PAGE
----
Stolen credentials sold on the Dark Web for the price of one

PALO ALTO, Calif., July 21, 2022 (GLOBE NEWSWIRE) — HP Inc. (NYSE: HPQ) today released The Evolution of Cybercrime: Why the Dark Web is Amplifying the Threat Landscape and How to Fight Back – An HP Wolf Security Report. The findings show that cybercrime is being supercharged by “plug and play” malware kits that make it easier than ever to launch attacks. Cyber ​​syndicates collaborate with amateur attackers to target businesses, putting our online world at risk.

The HP Wolf Security Threat team worked with Forensic Pathways, a world-leading group of forensic professionals, on a three-month dark web investigation, scraping and analyzing more than 35 million cybercriminal markets and forum posts to understand how cybercriminals operate, gain trust and build reputation.

Key findings include:

  • Malware is cheap and readily available – More than three-quarters (76%) of listed malware advertisements and 91% of exploits (i.e. code that allows attackers to control systems by taking advantage of software bugs) sell for less than 10 usd. The average cost of compromised Remote Desktop Protocol credentials is only $5. Vendors sell products in bundles, with plug-and-play malware kits, malware-as-a-service, tutorials, and mentoring services reducing the need for technical skills and experience to carry out complex attacks and targeted – in fact, only 2-3% of today’s cybercriminals are advanced coders1.
  • The irony of “honor among cyber thieves” – Much like the world of legitimate online retail, trust and reputation are ironically essential components of cybercriminal commerce: 77% of cybercriminal markets analyzed require vendor bonding – a license to sell – which can cost up to at $3,000. 85% of them use escrow payments and 92% have a third-party dispute resolution service. Each marketplace provides vendor feedback scores. Cybercriminals are also trying to stay one step ahead of law enforcement by transferring reputation between websites – as the average lifespan of a darknet Tor website is only 55 days.
  • Popular software gives cybercriminals a foot in the door – Cybercriminals focus on finding gaps in software that will allow them to gain a foothold and take control of systems by targeting known bugs and vulnerabilities in popular software. Examples include the Windows operating system, Microsoft Office, web content management systems, and web and email servers. Kits that exploit vulnerabilities in niche systems are the most expensive (typically between $1,000 and $4,000). Zero Days (vulnerabilities that are not yet publicly known) sell for tens of thousands of dollars on dark web markets.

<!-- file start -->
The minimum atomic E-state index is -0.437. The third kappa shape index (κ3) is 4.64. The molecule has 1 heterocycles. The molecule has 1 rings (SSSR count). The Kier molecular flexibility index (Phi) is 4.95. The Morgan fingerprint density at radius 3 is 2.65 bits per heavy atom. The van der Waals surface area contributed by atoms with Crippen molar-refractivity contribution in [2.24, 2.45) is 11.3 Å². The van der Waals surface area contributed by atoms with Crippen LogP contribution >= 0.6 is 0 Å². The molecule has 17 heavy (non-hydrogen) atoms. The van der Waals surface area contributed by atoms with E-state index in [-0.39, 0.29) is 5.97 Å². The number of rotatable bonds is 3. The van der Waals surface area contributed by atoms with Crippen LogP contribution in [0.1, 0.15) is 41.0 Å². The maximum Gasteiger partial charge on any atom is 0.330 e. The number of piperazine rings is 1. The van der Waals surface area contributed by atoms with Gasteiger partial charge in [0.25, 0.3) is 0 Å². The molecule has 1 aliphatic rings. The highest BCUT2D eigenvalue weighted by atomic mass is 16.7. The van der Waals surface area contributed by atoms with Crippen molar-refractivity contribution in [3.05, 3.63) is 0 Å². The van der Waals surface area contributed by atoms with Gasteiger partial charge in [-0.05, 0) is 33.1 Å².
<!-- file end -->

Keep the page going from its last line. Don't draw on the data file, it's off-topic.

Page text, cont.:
“Unfortunately, it has never been easier to be a cybercriminal. Complex attacks previously required serious skills, knowledge and resources. Now technology and training are available for the price of a gallon of gasoline. And whether it’s exposing your business and customer data, delaying deliveries or even canceling a hospital appointment, the explosion of cybercrime affects us all. Report author Alex Holland, Senior Malware Analyst at HP Inc.

“At the heart of this is ransomware, which has created a new cybercriminal ecosystem rewarding small players with a share of the profits. This is creating a cybercrime factory line, producing attacks that can be very difficult to defend against. and putting the businesses we all rely on in the crosshairs,” adds Holland.

HP consulted with a panel of cybersecurity and academic experts, including former hacker Michael “Mafia Boy” Calce and author criminologist Dr. Mike McGuire, to understand how cybercrime has evolved and what businesses can to better protect against the threats of today and tomorrow. They warned that companies should be prepared for destructive data denial attacks, increasingly targeted cyber campaigns, and cybercriminals using emerging technologies like artificial intelligence to challenge the integrity of organizations’ data.

To protect against current and future threats, the report offers the following advice for businesses:

Master the basics to reduce the chances of cybercriminals: Follow best practices, such as multi-factor authentication and patch management; reduce your attack surface against major attack vectors such as email, web browsing, and file downloads; and prioritize self-repair materials to build resilience.

Focus on winning: plan for the worst; limit the risks posed by your staff and partners by putting processes in place to vet vendor safety and educate the workforce on social engineering; and be process-oriented and rehearse responses to attacks so you can identify problems, make improvements, and be better prepared.

Cybercrime is a team sport. Cybersecurity must also be: talk to your peers to share real-time threat information and intelligence; use threat intelligence and be proactive in foresight analysis by monitoring open discussions in underground forums; and work with third-party security services to uncover critical vulnerabilities and risks that need to be addressed.